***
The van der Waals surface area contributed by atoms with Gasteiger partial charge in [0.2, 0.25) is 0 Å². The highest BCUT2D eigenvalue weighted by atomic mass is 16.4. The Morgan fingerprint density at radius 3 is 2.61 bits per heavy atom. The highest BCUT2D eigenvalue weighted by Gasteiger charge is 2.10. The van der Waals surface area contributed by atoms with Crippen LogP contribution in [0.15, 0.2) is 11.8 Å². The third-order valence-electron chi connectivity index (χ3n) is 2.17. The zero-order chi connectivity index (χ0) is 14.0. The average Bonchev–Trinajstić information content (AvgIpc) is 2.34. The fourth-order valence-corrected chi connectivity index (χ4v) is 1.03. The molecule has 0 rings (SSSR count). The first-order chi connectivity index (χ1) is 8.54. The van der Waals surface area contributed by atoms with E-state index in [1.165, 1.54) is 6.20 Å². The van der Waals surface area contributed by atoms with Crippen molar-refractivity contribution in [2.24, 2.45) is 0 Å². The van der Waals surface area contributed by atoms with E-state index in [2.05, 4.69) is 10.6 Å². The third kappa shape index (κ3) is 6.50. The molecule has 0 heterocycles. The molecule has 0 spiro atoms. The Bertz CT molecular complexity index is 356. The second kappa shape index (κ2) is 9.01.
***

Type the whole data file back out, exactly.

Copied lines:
The van der Waals surface area contributed by atoms with Gasteiger partial charge in [0.2, 0.25) is 0 Å². The highest BCUT2D eigenvalue weighted by atomic mass is 16.4. The Morgan fingerprint density at radius 3 is 2.61 bits per heavy atom. The highest BCUT2D eigenvalue weighted by Gasteiger charge is 2.10. The van der Waals surface area contributed by atoms with Crippen LogP contribution in [0.15, 0.2) is 11.8 Å². The third-order valence-electron chi connectivity index (χ3n) is 2.17. The zero-order chi connectivity index (χ0) is 14.0. The average Bonchev–Trinajstić information content (AvgIpc) is 2.34. The fourth-order valence-corrected chi connectivity index (χ4v) is 1.03. The molecule has 0 rings (SSSR count). The first-order chi connectivity index (χ1) is 8.54. The van der Waals surface area contributed by atoms with E-state index in [1.165, 1.54) is 6.20 Å². The van der Waals surface area contributed by atoms with Crippen molar-refractivity contribution in [2.24, 2.45) is 0 Å². The van der Waals surface area contributed by atoms with E-state index in [2.05, 4.69) is 10.6 Å². The third kappa shape index (κ3) is 6.50. The molecule has 0 heterocycles. The molecule has 0 spiro atoms. The Bertz CT molecular complexity index is 356. The second kappa shape index (κ2) is 9.01.